Saturday, August 10, 2013

Testing a project idea.

     I love natural materials for children, and I also love an authentic audience for something we create. If you're on pinterest you may have seen this project:

which leads to this link http://trashn2tees.blogspot.com/2011/11/au-natrual-wooden-block-tutorial-diy.html , which got me thinking.......

Can I use this project to teach my new 5th graders about tool safety and make something our preschool class might like?

      So I needed some rising fifth graders to try this out......... hmmmmmmm. I only needed to look as far as my living room because my youngest daughter M. will be in my teaching partner's class, and her friend C. was spending the night. We had recently pulled down an apple tree in our yard that was half dead thanks to a lightning strike and a persistent yellow-bellied sapsucker, and I had my husband save a bunch of the branches. I practiced first, and then called out the girls so I could see what problems we might have in teaching the kids.
Here is C. measuring a small branch to 2 inches


and then cutting it off.

     M. tackled a thicker branch.  So far the pitfalls seem to be NOT bending the saw as you are sliding it back and forth, as well as lengthening the cut and using the whole blade, not just short strokes. The other issue is holding the branch steady - which isn't hard when its long, but a pain when it gets shorter.  The vice grips I had at home wouldn't hold the round branch. The girls let go of the idea of parallel top and bottom because they realized that little kids would learn about balance too. 


     Here are our cut, but un-sanded pieces. I contacted my "engineering buddy" teacher in Kindergarten and she thought these might be useful skills for the kids when it comes to her ecosystem unit on habitats - I'll have to see what her ultimate plans are for her project.  I was thinking the fifth graders AND the Kindergartners might be able to sand them together as well and then either keep them in 5K or send them over to the preschoolers.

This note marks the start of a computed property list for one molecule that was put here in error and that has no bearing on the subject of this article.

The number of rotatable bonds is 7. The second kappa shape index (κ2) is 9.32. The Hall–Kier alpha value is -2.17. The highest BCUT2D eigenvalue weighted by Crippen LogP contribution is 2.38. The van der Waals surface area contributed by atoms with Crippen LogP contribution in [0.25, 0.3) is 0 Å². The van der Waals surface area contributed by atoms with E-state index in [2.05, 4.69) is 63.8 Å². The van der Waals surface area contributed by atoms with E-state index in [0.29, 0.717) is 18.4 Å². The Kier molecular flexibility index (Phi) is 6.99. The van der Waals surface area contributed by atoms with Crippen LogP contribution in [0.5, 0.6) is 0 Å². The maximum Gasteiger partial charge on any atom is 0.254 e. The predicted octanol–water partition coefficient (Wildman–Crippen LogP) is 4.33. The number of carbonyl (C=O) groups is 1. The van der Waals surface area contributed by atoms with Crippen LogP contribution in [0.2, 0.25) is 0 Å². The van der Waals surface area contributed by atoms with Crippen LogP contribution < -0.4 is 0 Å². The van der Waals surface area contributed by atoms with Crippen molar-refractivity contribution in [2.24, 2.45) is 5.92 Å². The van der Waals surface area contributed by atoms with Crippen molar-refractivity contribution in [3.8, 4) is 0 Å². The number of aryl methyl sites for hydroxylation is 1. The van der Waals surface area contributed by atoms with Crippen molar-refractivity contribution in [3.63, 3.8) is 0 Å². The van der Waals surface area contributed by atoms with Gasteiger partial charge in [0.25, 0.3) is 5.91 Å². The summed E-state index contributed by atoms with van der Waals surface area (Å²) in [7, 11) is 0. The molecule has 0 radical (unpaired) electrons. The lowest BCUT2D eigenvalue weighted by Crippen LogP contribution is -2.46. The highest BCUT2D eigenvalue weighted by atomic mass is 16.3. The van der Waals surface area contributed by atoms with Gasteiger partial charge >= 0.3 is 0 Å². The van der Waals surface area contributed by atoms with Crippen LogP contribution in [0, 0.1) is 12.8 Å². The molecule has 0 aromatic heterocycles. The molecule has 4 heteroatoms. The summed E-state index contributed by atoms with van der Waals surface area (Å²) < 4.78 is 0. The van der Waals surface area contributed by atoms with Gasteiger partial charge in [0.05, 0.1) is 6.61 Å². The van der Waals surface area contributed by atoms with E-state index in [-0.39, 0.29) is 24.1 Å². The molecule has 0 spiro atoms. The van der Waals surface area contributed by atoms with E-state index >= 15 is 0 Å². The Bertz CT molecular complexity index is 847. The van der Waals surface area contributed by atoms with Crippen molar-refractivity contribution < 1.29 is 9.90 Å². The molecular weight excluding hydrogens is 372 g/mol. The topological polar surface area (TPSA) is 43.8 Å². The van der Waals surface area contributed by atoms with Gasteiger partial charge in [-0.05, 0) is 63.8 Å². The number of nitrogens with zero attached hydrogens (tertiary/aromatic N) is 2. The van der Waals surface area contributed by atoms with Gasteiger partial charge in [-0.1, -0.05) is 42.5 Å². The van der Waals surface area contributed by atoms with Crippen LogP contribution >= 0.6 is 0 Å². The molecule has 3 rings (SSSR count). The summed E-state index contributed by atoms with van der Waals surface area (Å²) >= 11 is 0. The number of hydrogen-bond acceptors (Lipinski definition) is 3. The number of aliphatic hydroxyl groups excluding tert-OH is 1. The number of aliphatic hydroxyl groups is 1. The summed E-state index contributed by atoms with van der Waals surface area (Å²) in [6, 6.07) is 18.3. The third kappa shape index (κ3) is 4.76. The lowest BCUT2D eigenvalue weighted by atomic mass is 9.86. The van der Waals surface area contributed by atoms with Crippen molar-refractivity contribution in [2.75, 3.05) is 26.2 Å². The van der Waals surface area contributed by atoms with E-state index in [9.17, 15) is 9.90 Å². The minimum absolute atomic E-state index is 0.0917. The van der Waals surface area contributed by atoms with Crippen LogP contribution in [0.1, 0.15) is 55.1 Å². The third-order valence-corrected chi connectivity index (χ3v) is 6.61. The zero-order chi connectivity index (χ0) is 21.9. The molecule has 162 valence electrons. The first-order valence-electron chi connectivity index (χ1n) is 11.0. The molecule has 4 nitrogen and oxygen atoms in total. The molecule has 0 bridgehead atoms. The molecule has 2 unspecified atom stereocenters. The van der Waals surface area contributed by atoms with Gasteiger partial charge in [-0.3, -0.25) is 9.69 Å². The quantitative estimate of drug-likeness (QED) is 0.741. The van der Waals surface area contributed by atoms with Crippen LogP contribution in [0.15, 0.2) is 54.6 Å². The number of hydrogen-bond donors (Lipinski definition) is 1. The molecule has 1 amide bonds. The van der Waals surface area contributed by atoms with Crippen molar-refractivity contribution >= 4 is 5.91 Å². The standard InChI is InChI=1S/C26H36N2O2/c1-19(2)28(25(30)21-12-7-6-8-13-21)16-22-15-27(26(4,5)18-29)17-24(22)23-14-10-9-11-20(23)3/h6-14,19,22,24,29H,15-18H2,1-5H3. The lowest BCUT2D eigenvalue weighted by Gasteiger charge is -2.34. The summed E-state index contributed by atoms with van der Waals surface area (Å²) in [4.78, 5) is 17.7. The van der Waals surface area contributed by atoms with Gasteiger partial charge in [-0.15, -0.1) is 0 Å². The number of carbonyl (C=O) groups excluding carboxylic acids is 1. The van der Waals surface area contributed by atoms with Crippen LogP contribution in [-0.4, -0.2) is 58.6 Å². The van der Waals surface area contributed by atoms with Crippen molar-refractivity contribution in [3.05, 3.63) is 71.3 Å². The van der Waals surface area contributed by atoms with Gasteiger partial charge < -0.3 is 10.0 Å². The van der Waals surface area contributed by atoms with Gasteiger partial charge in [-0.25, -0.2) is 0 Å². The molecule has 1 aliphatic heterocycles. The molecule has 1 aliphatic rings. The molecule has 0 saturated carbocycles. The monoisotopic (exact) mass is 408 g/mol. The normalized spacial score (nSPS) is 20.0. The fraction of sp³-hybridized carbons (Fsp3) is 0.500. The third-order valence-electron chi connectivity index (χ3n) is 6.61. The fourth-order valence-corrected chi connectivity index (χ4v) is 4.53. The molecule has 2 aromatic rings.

I'm sure another question some of you might have is, "but what standard does this teach?" Um...... none really, but it does meet engineering guidelines, so this is probably something I would pull out at recess for kids to choose to do (like I did the pallets last year), or during my engineering time which I try to build in (about 30 minutes a day for my math/science kiddos).  This would also allow me to stand RIGHT THERE with them while they are using the tools and discuss safety ad nauseum.  This project also wouldn't take too long and I think it would also be an easy one to begin to introduce different sorts of tool skills.  From here I would probably add in the mallets, crowbars and hammers with the pallets, and then teach them the lashing technique I taught last year. From there we could move on to more substantial building projects I hope to mention later. Please keep in mind.... I am not a woodworking sort of person, so really anyone could take this on. I do find that it motivates kids quite a bit, and they springboard with their own ideas. It also builds a confidence and an independence in the students and lets those kiddos not so fond of traditional school projects shine

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